The schematic in Fig. 1 should be fairly easy to follow. On the diagram you will notice in the power supply that the 6.3V DC wiring for the tube heaters is connected to allow for equal voltage at all the tubes, instead of having one of them with a slightly lower voltage at the end of the usual wiring “chain.” This technique has always worked well for me, especially when using tubes that pull a lot of amps on their heaters or filaments.
You will also see that the B+ switching relay has a resistor and capacitor across the points. This is to prevent point-flash and to help eliminate the “pop” or “thump” that is always annoying in your speakers when the B+ hits the tubes after the cathodes are warmed up. Please try to power up any new project with a Variac and an amp meter, also available from AES.
I’ve found a digital wattmeter is also great for monitoring the power draw when ramping up the AC voltage. Always try to keep a voltmeter on the 6.3V and the HV in case of any low readings or any overshoot. These readings, when done without the tubes in place, will always be a little high, of course; and don’t forget to safely discharge the filter caps, thus preventing those unpleasant surprises we have all experienced!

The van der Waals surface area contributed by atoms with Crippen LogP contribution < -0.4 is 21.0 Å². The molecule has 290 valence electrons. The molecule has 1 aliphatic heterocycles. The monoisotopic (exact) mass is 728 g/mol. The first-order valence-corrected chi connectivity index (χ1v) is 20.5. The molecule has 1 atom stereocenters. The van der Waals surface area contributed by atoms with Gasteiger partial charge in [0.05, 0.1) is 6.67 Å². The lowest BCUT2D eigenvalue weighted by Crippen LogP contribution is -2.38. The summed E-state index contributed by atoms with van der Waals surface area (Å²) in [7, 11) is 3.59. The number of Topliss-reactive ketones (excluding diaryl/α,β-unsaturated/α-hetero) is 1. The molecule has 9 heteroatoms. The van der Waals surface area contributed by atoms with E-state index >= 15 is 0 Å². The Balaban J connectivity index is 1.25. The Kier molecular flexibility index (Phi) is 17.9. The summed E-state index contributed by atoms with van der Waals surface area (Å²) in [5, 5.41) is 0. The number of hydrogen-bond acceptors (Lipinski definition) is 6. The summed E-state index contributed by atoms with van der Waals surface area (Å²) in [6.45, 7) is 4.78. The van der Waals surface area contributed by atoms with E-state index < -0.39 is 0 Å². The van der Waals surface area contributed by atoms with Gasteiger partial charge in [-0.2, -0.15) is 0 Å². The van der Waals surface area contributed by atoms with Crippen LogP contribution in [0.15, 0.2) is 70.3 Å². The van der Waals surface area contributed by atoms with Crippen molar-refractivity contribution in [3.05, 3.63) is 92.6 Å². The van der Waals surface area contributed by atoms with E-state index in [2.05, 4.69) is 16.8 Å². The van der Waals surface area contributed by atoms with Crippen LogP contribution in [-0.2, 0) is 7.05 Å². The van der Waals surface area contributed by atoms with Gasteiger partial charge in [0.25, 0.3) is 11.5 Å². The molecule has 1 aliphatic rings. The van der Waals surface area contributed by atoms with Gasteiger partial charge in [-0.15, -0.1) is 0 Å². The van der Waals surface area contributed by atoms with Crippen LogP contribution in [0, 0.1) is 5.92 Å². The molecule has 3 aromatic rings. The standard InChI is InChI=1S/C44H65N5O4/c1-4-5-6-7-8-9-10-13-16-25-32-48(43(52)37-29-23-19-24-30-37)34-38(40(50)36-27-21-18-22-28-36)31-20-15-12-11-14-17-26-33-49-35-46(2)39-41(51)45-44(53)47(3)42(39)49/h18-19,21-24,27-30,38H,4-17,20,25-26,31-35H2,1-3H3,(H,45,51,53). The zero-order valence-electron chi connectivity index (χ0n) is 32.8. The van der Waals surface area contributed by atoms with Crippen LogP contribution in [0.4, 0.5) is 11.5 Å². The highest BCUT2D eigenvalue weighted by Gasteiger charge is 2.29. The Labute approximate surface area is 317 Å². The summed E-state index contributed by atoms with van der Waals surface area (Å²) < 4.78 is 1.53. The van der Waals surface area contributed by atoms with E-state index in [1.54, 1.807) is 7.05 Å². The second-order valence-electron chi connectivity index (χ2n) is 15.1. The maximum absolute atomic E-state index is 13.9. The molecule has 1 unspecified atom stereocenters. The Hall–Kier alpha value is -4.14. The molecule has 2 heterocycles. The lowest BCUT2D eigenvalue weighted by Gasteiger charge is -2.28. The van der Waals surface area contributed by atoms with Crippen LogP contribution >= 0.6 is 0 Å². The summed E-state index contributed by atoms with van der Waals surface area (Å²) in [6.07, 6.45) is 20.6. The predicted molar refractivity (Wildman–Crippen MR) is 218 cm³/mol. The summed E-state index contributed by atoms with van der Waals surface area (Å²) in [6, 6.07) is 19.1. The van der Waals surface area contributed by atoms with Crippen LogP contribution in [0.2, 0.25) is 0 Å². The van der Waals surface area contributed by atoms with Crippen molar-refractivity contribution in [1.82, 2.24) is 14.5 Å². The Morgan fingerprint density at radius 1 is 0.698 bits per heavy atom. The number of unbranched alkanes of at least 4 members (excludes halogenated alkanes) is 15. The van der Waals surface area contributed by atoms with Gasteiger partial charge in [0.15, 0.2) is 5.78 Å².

I always test the tubes beforehand, even new ones, to make sure they are up to specs. If you finish your project and power up with a bad tube in place, it may send you searching through the entire circuit you had already tested and were pretty sure was OK up to this point. It is also a good idea to check any resistors and capacitors you will be using, to ensure you have a good match in values, and to catch any problems in advance.
This amplifier seemed to require about 25 hours of break-in time, so be patient and allow everything to settle in. What’s the best way to break in your new amplifier? Why, listen to your favorite music, of course! Factory units always need time to break in, and our homemade units are certainly no exception.
This article was originally published in audioXPress, September 2001.